How to format your references using the Criminal Justice Studies citation style

This is a short guide how to format citations and the bibliography in a manuscript for Criminal Justice Studies. For a complete guide how to prepare your manuscript refer to the journal's instructions to authors.

Using reference management software

Typically you don't format your citations and bibliography by hand. The easiest way is to use a reference manager:

PaperpileThe citation style is built in and you can choose it in Settings > Citation Style or Paperpile > Citation Style in Google Docs.
EndNoteFind the style here: output styles overview
Mendeley, Zotero, Papers, and othersThe style is either built in or you can download a CSL file that is supported by most references management programs.
BibTeXBibTeX syles are usually part of a LaTeX template. Check the instructions to authors if the publisher offers a LaTeX template for this journal.

Journal articles

Those examples are references to articles in scholarly journals and how they are supposed to appear in your bibliography.

Not all journals organize their published articles in volumes and issues, so these fields are optional. Some electronic journals do not provide a page range, but instead list an article identifier. In a case like this it's safe to use the article identifier instead of the page range.

A journal article with 1 author
Szathmáry, E. (2011). Evolution. To group or not to group? Science (New York, N.Y.), 334(6063), 1648–1649.
A journal article with 2 authors
Xu, W., & Südhof, T. C. (2013). A neural circuit for memory specificity and generalization. Science (New York, N.Y.), 339(6125), 1290–1295.
A journal article with 3 authors
Jasny, B. R., Zahn, L. M., & Marshall, E. (2009). Complex systems and networks. Connections. Introduction. Science (New York, N.Y.), 325(5939), 405.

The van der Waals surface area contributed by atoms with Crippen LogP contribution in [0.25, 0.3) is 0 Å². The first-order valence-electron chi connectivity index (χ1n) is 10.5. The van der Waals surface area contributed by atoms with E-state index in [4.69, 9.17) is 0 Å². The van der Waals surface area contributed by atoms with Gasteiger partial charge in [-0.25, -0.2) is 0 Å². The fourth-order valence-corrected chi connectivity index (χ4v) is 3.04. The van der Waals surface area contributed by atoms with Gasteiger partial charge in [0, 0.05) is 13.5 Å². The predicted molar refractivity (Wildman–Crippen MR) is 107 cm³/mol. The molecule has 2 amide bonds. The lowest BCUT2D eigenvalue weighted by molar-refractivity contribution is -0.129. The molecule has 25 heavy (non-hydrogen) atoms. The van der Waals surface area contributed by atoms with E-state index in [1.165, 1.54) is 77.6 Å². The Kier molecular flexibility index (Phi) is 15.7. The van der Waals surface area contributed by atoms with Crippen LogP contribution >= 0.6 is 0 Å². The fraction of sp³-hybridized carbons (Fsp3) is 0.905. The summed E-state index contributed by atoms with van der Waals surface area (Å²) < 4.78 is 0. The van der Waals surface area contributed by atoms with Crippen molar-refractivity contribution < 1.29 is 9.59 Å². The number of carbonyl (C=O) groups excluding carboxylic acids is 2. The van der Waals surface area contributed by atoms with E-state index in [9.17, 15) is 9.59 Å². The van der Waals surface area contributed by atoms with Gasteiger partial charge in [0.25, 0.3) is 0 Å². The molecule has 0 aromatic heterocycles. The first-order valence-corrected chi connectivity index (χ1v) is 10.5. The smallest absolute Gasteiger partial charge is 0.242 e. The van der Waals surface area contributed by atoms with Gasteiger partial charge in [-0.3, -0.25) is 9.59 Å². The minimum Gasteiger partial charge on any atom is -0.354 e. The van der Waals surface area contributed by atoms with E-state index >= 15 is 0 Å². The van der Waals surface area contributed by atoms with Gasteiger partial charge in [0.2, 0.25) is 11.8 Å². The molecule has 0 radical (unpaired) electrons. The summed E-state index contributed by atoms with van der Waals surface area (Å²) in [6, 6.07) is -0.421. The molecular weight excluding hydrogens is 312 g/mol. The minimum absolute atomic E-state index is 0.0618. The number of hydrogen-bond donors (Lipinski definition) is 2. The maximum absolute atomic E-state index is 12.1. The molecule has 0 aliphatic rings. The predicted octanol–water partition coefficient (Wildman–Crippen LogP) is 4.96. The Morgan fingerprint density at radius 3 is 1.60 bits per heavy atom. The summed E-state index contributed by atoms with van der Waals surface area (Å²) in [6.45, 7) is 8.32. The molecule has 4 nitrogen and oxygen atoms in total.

A journal article with 8 or more authors
Hou, L., Pan, X., Guo, Q., & Liu, J.-G. (2014). Memory effect of the online user preference. Scientific Reports, 4, 6560.

Books and book chapters

Here are examples of references for authored and edited books as well as book chapters.

An authored book
Papadimitriou, G. I., Tsimoulas, P. A., Obaidat, M. S., & Pomportsis, A. S. (2005). Multiwavelength Optical LANs. John Wiley & Sons, Ltd.
An edited book
Sun, Y., Behal, A., & Chung, C.-K. R. (Eds.). (2015). New Development in Robot Vision (Vol. 23). Springer.
A chapter in an edited book
O’Shea, D. J. (2013). Access to Care. In S. Loue (Ed.), Mental Health Practitioner’s Guide to HIV/AIDS (pp. 69–74). Springer.

Web sites

Sometimes references to web sites should appear directly in the text rather than in the bibliography. Refer to the Instructions to authors for Criminal Justice Studies.

Blog post
Hale, T. (2017, February 1). This Massive Floating Robot Looks Awesomely Awkward. IFLScience; IFLScience. https://www.iflscience.com/technology/this-massive-floating-robot-looks-awesomely-awkward/

Reports

This example shows the general structure used for government reports, technical reports, and scientific reports. If you can't locate the report number then it might be better to cite the report as a book. For reports it is usually not individual people that are credited as authors, but a governmental department or agency like "U. S. Food and Drug Administration" or "National Cancer Institute".

Government report
Government Accountability Office. (1997). Transportation Infrastructure: Estimated Funding Under the Transportation Empowerment Act (RCED-97-73R). U.S. Government Printing Office.

Theses and dissertations

Theses including Ph.D. dissertations, Master's theses or Bachelor theses follow the basic format outlined below.

Doctoral dissertation
Knight, M. (2012). Technological Advancement in Conflict Assessment: A Case Study of the Fund for Peace’s Universal Network of Local Knowledge in Liberia [Doctoral dissertation]. George Washington University.

News paper articles

Unlike scholarly journals, news papers do not usually have a volume and issue number. Instead, the full date and page number is required for a correct reference.

New York Times article
Sisario, B. (2016, August 30). Frank Ocean Takes Unusual Journey to No. 1. New York Times, C3.

In-text citations

References should be cited in the text by name and year in parentheses:

This sentence cites one reference (Szathmáry, 2011).
This sentence cites two references (Szathmáry, 2011; Xu & Südhof, 2013).

Here are examples of in-text citations with multiple authors:

  • Two authors: (Xu & Südhof, 2013)
  • Three authors: (Jasny et al., 2009)
  • 6 or more authors: (Hou et al., 2014)

About the journal

Full journal titleCriminal Justice Studies
AbbreviationCrim. Justice Stud. (Abingdon)
ISSN (print)1478-601X
ISSN (online)1478-6028
ScopeLaw

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